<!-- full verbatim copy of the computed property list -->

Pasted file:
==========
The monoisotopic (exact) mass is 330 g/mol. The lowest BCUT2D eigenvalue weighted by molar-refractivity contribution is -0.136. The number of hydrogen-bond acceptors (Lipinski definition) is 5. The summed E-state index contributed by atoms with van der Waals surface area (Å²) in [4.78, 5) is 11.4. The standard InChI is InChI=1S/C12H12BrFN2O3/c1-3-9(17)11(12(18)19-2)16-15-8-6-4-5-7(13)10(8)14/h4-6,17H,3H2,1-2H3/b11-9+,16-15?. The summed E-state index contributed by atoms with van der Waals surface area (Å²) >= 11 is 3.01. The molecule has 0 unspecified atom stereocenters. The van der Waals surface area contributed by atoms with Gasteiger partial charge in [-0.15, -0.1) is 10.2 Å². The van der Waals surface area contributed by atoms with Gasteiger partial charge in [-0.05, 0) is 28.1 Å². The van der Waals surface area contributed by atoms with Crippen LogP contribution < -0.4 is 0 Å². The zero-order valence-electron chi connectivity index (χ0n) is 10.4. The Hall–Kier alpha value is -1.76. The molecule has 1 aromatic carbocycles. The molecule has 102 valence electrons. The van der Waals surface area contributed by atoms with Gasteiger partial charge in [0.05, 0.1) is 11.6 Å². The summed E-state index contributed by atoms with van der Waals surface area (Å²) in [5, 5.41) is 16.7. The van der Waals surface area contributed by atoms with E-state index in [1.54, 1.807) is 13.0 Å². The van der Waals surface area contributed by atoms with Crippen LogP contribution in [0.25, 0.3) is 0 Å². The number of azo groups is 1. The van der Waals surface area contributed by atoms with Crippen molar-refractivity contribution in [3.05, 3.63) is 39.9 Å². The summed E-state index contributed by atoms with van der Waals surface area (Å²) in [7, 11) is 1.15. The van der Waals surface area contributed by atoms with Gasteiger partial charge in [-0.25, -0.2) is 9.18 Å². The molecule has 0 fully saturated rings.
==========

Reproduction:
The monoisotopic (exact) mass is 330 g/mol. The lowest BCUT2D eigenvalue weighted by molar-refractivity contribution is -0.136. The number of hydrogen-bond acceptors (Lipinski definition) is 5. The summed E-state index contributed by atoms with van der Waals surface area (Å²) in [4.78, 5) is 11.4. The standard InChI is InChI=1S/C12H12BrFN2O3/c1-3-9(17)11(12(18)19-2)16-15-8-6-4-5-7(13)10(8)14/h4-6,17H,3H2,1-2H3/b11-9+,16-15?. The summed E-state index contributed by atoms with van der Waals surface area (Å²) >= 11 is 3.01. The molecule has 0 unspecified atom stereocenters. The van der Waals surface area contributed by atoms with Gasteiger partial charge in [-0.15, -0.1) is 10.2 Å². The van der Waals surface area contributed by atoms with Gasteiger partial charge in [-0.05, 0) is 28.1 Å². The van der Waals surface area contributed by atoms with Crippen LogP contribution < -0.4 is 0 Å². The zero-order valence-electron chi connectivity index (χ0n) is 10.4. The Hall–Kier alpha value is -1.76. The molecule has 1 aromatic carbocycles. The molecule has 102 valence electrons. The van der Waals surface area contributed by atoms with Gasteiger partial charge in [0.05, 0.1) is 11.6 Å². The summed E-state index contributed by atoms with van der Waals surface area (Å²) in [5, 5.41) is 16.7. The van der Waals surface area contributed by atoms with E-state index in [1.54, 1.807) is 13.0 Å². The van der Waals surface area contributed by atoms with Crippen LogP contribution in [0.25, 0.3) is 0 Å². The number of azo groups is 1. The van der Waals surface area contributed by atoms with Crippen molar-refractivity contribution in [3.05, 3.63) is 39.9 Å². The summed E-state index contributed by atoms with van der Waals surface area (Å²) in [7, 11) is 1.15. The van der Waals surface area contributed by atoms with Gasteiger partial charge in [-0.25, -0.2) is 9.18 Å². The molecule has 0 fully saturated rings.